The diplomatic strand of grand strategy took advantage of military self-confidence emerging from an improved counter insurgency situation as also the predicament of Pakistan hemmed in by the war on terror. On the J&K issue this optimistic perspective translated into India being ready to look at options, short of redrawing the boundaries and finding a pragmatic solution to resolve the J&K issue. It was prepared to work out cooperative, consultative mechanisms so as to maximise the gains of cooperation in solving problems of social and economic development of the region. Building on the November 2003 ceasefire along the International Border, Line of Control and Actual Ground Position Line and unconditional commitment given by President Musharraf on 06 Jan 2004 not to permit any territory under Pakistan’s control to be used to support terrorism in any manner, a number of initiatives were taken to ease tensions, normalise and improve relations.

At the level of the Government, the Composite Dialogue was initiated with the resumption of Foreign Secretary level talks in June 2004. At the level of Armed Forces, a number of Confidence Building Measures were envisaged. Upgrading the link between Directors General Military Operations, new communication links at division/corps level, annual meetings of Vice Chiefs of Army Staff and exchanges between the Armed Forces related academic institutions.23 Not all have been progressed as desired; but the pace and direction of progress is itself a pressure point in the overall effort to incentivise and pressurise Pakistan into realigning its strategy of proxy war.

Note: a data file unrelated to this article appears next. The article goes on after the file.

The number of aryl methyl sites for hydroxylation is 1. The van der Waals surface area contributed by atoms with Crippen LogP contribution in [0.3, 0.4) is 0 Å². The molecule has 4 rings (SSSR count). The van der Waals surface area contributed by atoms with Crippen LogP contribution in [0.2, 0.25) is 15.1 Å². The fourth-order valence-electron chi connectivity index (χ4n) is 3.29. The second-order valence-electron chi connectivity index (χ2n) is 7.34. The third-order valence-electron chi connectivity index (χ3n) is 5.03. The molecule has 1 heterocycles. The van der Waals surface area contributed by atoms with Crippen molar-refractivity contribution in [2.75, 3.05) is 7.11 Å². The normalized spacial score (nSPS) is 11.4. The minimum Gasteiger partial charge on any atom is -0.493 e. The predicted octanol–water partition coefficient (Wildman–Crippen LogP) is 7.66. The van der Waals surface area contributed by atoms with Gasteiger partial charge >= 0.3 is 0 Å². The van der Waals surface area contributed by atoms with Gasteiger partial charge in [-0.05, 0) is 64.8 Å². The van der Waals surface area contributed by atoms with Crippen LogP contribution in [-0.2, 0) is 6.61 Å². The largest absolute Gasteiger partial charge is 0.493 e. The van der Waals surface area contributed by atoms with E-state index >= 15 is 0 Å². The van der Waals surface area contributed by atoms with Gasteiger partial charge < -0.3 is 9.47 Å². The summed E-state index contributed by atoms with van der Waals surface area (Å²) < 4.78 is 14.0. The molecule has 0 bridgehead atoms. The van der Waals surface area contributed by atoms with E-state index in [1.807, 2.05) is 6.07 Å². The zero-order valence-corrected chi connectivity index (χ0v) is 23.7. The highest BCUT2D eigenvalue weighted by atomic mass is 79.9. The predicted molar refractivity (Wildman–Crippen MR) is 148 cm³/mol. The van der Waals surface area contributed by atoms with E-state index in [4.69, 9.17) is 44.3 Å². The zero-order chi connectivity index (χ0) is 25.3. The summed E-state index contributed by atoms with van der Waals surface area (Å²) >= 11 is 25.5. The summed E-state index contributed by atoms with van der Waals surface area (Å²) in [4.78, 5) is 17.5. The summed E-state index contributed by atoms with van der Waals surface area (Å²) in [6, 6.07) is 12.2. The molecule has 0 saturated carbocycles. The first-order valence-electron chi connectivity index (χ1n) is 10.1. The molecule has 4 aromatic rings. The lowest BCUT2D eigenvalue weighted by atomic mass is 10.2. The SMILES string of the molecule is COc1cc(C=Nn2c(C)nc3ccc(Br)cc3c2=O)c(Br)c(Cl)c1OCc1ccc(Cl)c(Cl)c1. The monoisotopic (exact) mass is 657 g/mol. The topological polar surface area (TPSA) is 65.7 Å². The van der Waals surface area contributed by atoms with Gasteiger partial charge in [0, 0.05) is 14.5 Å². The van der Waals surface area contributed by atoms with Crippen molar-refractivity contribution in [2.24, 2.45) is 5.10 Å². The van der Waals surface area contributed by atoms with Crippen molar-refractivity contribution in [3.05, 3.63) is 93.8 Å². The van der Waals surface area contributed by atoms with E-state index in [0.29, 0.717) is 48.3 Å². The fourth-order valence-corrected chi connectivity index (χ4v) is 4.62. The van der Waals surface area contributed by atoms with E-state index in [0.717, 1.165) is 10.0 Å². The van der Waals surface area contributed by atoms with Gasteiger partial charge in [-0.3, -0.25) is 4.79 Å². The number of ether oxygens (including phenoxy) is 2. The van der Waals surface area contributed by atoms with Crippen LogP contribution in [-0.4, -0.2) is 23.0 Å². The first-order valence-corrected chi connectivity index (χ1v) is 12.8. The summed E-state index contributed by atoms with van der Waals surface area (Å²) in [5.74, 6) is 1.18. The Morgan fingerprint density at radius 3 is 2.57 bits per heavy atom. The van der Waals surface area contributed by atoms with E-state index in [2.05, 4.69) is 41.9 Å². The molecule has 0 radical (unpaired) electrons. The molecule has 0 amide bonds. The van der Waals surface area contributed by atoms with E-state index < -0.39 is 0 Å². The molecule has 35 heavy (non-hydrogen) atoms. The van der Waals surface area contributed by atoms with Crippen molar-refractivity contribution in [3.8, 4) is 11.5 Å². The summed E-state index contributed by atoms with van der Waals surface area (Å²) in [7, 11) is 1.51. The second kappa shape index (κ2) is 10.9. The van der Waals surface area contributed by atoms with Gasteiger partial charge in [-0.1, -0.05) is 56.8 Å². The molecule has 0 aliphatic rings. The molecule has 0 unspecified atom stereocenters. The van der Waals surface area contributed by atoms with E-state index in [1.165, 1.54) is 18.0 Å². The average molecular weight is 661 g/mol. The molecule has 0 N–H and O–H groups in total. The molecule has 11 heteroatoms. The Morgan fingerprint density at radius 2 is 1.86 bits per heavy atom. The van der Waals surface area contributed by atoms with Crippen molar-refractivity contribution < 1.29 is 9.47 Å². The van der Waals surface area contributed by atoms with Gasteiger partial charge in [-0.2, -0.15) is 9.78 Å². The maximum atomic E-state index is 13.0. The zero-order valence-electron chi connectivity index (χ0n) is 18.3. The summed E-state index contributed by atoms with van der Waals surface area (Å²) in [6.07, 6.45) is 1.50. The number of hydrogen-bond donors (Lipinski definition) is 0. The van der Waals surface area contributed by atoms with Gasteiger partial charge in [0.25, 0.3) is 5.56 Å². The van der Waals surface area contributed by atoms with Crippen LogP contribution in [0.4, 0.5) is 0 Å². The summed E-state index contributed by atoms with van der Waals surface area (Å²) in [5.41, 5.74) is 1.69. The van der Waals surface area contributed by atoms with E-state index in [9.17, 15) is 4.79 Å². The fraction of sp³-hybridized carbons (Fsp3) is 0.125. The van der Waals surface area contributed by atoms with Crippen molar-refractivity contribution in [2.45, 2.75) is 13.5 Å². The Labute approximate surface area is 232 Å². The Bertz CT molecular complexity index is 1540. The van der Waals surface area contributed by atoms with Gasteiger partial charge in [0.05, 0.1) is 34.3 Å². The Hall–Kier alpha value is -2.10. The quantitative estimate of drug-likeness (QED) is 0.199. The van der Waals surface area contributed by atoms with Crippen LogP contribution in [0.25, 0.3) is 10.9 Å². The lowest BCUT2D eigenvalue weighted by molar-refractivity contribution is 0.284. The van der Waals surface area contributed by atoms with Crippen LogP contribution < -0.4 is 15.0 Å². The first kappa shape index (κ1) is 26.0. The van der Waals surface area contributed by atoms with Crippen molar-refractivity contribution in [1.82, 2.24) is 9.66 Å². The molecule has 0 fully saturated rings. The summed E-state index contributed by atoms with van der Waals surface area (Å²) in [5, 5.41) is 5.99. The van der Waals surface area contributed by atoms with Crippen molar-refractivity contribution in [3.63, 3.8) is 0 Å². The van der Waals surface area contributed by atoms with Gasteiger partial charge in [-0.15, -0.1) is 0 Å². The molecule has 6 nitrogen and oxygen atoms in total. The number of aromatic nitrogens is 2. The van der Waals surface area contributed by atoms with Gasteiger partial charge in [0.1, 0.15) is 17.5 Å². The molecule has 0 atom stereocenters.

The military strategy in the beginning of the decade has been described as one of dissuasive defence on two legs. One leg is to deploy strong forces to man prepared defences and limit penetration. These are to be supplemented by counter attack reserves to destroy enemy lodgements. The second leg is a reactive one that has counter offensive reserves strike back with its own offensive. The dissuasion aspect is in having strong defences, while deterrence is on the certainty of a strong reply by theatre reserves.24 This articulation of military doctrine was overtaken by the implementation of the lessons from Operation Parakram by 2004. The doctrine that emerges is considerably more offensive.